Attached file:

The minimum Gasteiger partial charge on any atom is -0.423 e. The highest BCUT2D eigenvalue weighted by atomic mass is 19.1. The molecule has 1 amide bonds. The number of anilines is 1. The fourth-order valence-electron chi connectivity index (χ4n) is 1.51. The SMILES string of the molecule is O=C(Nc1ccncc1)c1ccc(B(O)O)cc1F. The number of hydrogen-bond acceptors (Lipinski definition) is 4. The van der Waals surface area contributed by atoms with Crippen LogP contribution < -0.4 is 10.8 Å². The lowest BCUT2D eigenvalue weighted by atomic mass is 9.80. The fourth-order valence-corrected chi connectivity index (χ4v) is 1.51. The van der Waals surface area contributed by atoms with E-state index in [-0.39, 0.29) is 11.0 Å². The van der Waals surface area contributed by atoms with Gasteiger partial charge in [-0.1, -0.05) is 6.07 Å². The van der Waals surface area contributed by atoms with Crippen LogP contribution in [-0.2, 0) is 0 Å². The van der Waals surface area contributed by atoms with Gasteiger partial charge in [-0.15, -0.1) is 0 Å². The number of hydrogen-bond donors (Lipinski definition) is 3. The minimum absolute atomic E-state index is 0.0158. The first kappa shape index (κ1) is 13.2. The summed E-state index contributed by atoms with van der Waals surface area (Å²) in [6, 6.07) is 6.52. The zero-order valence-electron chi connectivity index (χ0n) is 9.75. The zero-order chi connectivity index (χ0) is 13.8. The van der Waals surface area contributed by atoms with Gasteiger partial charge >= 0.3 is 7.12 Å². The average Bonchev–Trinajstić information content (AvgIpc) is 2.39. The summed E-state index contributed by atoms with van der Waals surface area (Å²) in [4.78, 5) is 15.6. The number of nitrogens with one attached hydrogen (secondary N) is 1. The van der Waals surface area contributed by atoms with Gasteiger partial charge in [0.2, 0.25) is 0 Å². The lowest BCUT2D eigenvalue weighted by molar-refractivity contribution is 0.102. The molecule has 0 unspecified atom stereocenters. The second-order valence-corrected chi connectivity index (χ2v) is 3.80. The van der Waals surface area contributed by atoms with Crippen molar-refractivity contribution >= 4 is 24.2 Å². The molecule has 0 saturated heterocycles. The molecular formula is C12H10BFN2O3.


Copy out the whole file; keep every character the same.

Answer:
The minimum Gasteiger partial charge on any atom is -0.423 e. The highest BCUT2D eigenvalue weighted by atomic mass is 19.1. The molecule has 1 amide bonds. The number of anilines is 1. The fourth-order valence-electron chi connectivity index (χ4n) is 1.51. The SMILES string of the molecule is O=C(Nc1ccncc1)c1ccc(B(O)O)cc1F. The number of hydrogen-bond acceptors (Lipinski definition) is 4. The van der Waals surface area contributed by atoms with Crippen LogP contribution < -0.4 is 10.8 Å². The lowest BCUT2D eigenvalue weighted by atomic mass is 9.80. The fourth-order valence-corrected chi connectivity index (χ4v) is 1.51. The van der Waals surface area contributed by atoms with E-state index in [-0.39, 0.29) is 11.0 Å². The van der Waals surface area contributed by atoms with Gasteiger partial charge in [-0.1, -0.05) is 6.07 Å². The van der Waals surface area contributed by atoms with Crippen LogP contribution in [-0.2, 0) is 0 Å². The van der Waals surface area contributed by atoms with Gasteiger partial charge in [-0.15, -0.1) is 0 Å². The number of hydrogen-bond donors (Lipinski definition) is 3. The minimum absolute atomic E-state index is 0.0158. The first kappa shape index (κ1) is 13.2. The summed E-state index contributed by atoms with van der Waals surface area (Å²) in [6, 6.07) is 6.52. The zero-order valence-electron chi connectivity index (χ0n) is 9.75. The zero-order chi connectivity index (χ0) is 13.8. The van der Waals surface area contributed by atoms with Gasteiger partial charge >= 0.3 is 7.12 Å². The average Bonchev–Trinajstić information content (AvgIpc) is 2.39. The summed E-state index contributed by atoms with van der Waals surface area (Å²) in [4.78, 5) is 15.6. The number of nitrogens with one attached hydrogen (secondary N) is 1. The van der Waals surface area contributed by atoms with Gasteiger partial charge in [0.2, 0.25) is 0 Å². The lowest BCUT2D eigenvalue weighted by molar-refractivity contribution is 0.102. The molecule has 0 unspecified atom stereocenters. The second-order valence-corrected chi connectivity index (χ2v) is 3.80. The van der Waals surface area contributed by atoms with Crippen molar-refractivity contribution >= 4 is 24.2 Å². The molecule has 0 saturated heterocycles. The molecular formula is C12H10BFN2O3.